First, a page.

Inscript. in Stat. Claudian. From our observations in a preceding number, the reader will easily collect our opinion of the “prægloriosissimus Poëta” of the age of Honorius; an opinion consonant to that of the generality of critics. Yet the acceptance which his writings appear to have obtained in his own time, and the extravagant eulogies of which we have recorded a specimen, may be ac
Gesner (Prolegomena, p. xliii.) considers Dryden's celebrated epigram on Milton as an imitation of the above. The two last lines, which he quotes, make a curious figure in his pages :
The force of nature could no further goe
counted for on other grounds than the influence of court favor, or the temporary popularity of most of his subjects. His merits, such as they were, were of a species peculiarly adapted to the critical capacity of his contemporaries. Nor, though the poetical halls of the Palatine have ceased to resound with the plaudits which rewarded the eulogist of Stilicho or the adulator of Honorius, has Claudian ever wanted a class of readers prepared to do justice to his undisputed qualifications. He is the favorite of those with whom words are a substitute for things; in whose eyes gorgeousness of diction, luscious sweetness of versification, fantastic and 'forid description, well wrought antithesis, and scattered happy sentences, are sufficient to compensate for the absence of the higher qualities of a poet; for depth, energy and pathos, beauty of design, grandeur of purpose, and insight into the true riches of language. He is a favorite especially with those of warm fancies, and judgment as yet immature, with whom to be dazzled and astonished is to be satisfied, and whom brilliancy of manner suffices to blind to inanity of matter. Boys admire Claudian, as children are fascinated with Gessner's Death of Abel. We remember, even now, the impressions which accompanied our first perusal of Claudian's poems, at an early age.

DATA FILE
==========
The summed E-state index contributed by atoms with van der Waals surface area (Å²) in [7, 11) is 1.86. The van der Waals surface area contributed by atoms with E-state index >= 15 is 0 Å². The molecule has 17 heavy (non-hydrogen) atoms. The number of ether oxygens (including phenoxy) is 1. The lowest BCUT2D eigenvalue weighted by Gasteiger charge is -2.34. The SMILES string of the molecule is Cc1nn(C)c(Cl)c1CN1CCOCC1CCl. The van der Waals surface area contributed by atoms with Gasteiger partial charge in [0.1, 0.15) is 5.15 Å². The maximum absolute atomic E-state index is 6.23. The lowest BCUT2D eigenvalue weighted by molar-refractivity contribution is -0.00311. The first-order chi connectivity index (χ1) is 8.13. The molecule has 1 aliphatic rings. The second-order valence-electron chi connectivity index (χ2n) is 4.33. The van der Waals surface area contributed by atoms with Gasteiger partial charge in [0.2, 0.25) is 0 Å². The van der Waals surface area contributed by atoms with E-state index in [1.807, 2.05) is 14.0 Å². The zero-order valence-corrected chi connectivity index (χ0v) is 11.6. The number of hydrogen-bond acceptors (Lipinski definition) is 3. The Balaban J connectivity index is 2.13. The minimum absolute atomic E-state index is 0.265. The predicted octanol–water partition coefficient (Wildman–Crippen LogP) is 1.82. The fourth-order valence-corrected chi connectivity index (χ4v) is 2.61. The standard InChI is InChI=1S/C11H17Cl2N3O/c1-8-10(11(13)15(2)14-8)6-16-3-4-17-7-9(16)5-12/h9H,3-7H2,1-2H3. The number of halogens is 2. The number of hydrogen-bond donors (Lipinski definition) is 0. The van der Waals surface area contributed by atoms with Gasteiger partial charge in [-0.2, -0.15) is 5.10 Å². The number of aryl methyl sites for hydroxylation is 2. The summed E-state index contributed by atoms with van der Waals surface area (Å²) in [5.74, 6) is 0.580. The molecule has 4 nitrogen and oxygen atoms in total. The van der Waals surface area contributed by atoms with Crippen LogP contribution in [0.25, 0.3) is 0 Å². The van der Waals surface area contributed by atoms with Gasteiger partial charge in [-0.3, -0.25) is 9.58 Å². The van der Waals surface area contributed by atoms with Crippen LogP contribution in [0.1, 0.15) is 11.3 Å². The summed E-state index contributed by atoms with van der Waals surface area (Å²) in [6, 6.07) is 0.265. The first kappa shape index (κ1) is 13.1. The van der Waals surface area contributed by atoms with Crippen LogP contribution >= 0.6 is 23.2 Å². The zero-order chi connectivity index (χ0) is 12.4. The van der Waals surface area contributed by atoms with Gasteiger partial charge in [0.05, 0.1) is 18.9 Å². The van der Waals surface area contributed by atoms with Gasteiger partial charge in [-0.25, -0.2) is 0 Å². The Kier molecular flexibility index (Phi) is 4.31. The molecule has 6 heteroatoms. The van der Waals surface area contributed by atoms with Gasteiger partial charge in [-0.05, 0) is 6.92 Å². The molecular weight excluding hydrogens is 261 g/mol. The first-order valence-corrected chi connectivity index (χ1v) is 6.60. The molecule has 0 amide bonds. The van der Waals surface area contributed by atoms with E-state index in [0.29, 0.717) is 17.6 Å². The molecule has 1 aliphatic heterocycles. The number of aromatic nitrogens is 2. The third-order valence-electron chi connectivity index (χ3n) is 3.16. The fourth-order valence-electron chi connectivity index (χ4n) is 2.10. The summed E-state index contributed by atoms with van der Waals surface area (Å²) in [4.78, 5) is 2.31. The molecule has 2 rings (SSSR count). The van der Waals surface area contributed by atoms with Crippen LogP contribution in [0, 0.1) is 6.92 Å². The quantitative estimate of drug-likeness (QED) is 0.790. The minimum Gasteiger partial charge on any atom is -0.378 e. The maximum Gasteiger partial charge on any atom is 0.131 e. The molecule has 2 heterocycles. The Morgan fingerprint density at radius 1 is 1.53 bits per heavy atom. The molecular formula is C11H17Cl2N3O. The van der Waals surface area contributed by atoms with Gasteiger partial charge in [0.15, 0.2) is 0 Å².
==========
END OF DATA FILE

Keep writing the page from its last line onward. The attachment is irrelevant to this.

It was as if a new mine of poetical expression was opened before us. We seemed to have discovered a world of yet unexplored beauties, and our fancy was intoxicated with the dazzling hues and rich fragrance of the flowers which surrounded us. Even Virgil was cast into the shade
as the stars go out, When with prodigious light,
Some blazing meteor fills the astonished sight. Nor can we recollect without a smile the pomp and tumidity with which the imitation of our new favorite infected our school exercises. The gloss of novelty, however, soon wore away; we discovered the unsubstantial nature of what had so fascinated us, and returned to Virgil and common sense.
We have seen an acquaintance with Claudian and Ovid recommended in the case of young aspirants to the honors of Latin versification, as a means of ripening the fancy and developing the invention; probably on the supposition that the false taste so superinduced, would in the course of things reform itself, while the benefit would be permanent.
Claudian, however, is well intitled to the rank he holds among the Classics. If his style and sentiment in general savor of Oriental inflation, there is in his best passages a march and a dig. nity well becoming the last of the Roman poets; and the fertility
of his mind, the command of language which he displays on his own peculiar subjects, and the fine sententiousness of his moral passages, redeem in some degree the wretchedness of his subjects, and his own deficiencies. He is valuable, too, as an historian. His allusions to the manners and customs of the declining empire, the frequent notices he affords us of the state of the public mind on particular occasions, his sketches of topography and local scenery, and the light he throws on the accounts of contemporary historians, all conspire to repay the classical reader for his perusal. It is in these points of view more especially that he has called forth the warm panegyrics of Gibbon, the “ dulcia vitia" of whose style were congenial to his own, and who acknowledges the frequent and effectual aid which he derived to his researches from the labors of the political poet.